This paper shows that corporate social responsibility (CSR) and firm value are positively related for firms with high customer awareness, as proxied by advertising expenditures. For firms with low customer awareness, the relation is either negative or insignificant. In addition, we find that the effect of awareness on the CSR–value relation is reversed for firms with a poor prior reputation as corporate citizens. This evidence is consistent with the view that CSR activities can add value to the firm but only under certain conditions.

Key words: corporate social responsibiliy; firm value; customer awareness; reputation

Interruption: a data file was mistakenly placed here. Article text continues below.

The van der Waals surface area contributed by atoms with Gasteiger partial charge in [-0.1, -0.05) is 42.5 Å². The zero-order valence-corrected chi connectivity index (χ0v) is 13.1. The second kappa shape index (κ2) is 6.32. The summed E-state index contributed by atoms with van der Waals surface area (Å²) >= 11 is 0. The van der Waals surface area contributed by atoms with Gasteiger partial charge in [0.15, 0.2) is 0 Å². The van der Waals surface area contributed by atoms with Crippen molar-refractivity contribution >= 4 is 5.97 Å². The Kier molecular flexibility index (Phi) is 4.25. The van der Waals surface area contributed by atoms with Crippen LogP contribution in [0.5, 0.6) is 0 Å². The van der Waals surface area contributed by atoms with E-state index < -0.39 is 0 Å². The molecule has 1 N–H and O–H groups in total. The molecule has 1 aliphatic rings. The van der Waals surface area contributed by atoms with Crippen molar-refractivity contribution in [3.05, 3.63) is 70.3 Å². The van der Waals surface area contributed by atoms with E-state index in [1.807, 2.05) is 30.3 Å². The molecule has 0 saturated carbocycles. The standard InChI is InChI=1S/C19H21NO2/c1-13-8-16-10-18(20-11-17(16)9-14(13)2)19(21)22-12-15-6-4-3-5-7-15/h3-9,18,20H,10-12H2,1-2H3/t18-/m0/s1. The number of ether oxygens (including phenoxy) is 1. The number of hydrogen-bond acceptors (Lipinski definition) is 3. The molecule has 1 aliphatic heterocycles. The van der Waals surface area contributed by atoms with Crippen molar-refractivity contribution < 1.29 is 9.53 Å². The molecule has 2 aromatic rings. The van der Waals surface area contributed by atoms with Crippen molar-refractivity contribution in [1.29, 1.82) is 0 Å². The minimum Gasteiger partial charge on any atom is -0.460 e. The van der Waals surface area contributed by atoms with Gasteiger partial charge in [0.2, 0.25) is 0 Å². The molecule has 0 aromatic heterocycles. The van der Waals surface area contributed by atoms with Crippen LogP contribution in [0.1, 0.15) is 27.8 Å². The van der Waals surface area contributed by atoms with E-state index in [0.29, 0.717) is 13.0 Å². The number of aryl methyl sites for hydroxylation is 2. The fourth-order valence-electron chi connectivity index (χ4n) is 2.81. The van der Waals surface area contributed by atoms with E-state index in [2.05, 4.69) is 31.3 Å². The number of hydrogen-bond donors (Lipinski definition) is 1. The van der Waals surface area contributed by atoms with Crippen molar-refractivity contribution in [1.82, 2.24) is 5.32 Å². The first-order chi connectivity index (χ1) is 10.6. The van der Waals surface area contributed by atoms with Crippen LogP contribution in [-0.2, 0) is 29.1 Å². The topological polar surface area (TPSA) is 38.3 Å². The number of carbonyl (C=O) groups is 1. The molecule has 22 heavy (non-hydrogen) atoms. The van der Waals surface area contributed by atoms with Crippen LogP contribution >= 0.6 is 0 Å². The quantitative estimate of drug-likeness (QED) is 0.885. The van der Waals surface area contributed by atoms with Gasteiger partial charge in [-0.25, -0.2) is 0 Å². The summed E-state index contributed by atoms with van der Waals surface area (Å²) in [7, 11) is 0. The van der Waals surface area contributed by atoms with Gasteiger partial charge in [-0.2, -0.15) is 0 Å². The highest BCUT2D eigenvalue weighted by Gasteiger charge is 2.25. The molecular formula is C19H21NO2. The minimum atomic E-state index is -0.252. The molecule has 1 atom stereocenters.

History: Received September 21, 2009; accepted June 13, 2012, by Bruno Cassiman, business strategy.


1. Introduction

2. CSR, Advertising Intensity, and Firm Value
  2.1.  Defining CSR
  2.2. Customer Awareness and CSR
  2.3. CSR as a Signal of Product Quality

3. Data and Variable Construction

4. Results
  4.1. Does Advertising Increase Awareness of CSR Activities?
  4.2. Advertising Intensity and the Value of CSR Activities
  4.3. Why Does Advertising Intensity Matter?
  4.4. Robustness Tests
  4.5. The Impact of the Firm’s Reputation

5. Discussion and Conclusion

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Published online in Articles in Advance January 8, 2013.

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